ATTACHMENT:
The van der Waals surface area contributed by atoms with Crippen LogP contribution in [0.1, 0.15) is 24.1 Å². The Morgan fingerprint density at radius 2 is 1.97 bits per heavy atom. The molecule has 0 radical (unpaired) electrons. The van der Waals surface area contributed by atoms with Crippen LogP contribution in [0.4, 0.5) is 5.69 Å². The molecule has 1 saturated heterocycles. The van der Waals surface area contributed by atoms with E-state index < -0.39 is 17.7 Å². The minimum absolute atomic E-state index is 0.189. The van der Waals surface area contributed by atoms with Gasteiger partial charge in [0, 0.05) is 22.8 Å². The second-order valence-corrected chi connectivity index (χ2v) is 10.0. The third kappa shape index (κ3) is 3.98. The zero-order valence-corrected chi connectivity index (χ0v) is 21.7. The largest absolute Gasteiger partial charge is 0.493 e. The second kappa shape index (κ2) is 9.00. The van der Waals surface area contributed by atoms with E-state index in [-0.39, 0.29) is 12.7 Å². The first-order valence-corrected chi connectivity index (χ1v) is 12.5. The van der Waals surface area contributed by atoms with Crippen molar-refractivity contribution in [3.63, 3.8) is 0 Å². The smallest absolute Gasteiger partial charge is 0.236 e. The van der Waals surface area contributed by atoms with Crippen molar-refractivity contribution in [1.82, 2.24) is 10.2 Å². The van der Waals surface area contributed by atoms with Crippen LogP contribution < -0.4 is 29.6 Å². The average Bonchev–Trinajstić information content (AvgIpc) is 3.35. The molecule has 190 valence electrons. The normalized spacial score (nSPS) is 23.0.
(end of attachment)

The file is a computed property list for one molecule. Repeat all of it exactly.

The van der Waals surface area contributed by atoms with Crippen LogP contribution in [0.1, 0.15) is 24.1 Å². The Morgan fingerprint density at radius 2 is 1.97 bits per heavy atom. The molecule has 0 radical (unpaired) electrons. The van der Waals surface area contributed by atoms with Crippen LogP contribution in [0.4, 0.5) is 5.69 Å². The molecule has 1 saturated heterocycles. The van der Waals surface area contributed by atoms with E-state index < -0.39 is 17.7 Å². The minimum absolute atomic E-state index is 0.189. The van der Waals surface area contributed by atoms with Gasteiger partial charge in [0, 0.05) is 22.8 Å². The second-order valence-corrected chi connectivity index (χ2v) is 10.0. The third kappa shape index (κ3) is 3.98. The zero-order valence-corrected chi connectivity index (χ0v) is 21.7. The largest absolute Gasteiger partial charge is 0.493 e. The second kappa shape index (κ2) is 9.00. The van der Waals surface area contributed by atoms with E-state index in [-0.39, 0.29) is 12.7 Å². The first-order valence-corrected chi connectivity index (χ1v) is 12.5. The van der Waals surface area contributed by atoms with Crippen molar-refractivity contribution in [3.63, 3.8) is 0 Å². The smallest absolute Gasteiger partial charge is 0.236 e. The van der Waals surface area contributed by atoms with Crippen molar-refractivity contribution in [1.82, 2.24) is 10.2 Å². The van der Waals surface area contributed by atoms with Crippen LogP contribution < -0.4 is 29.6 Å². The average Bonchev–Trinajstić information content (AvgIpc) is 3.35. The molecule has 190 valence electrons. The normalized spacial score (nSPS) is 23.0.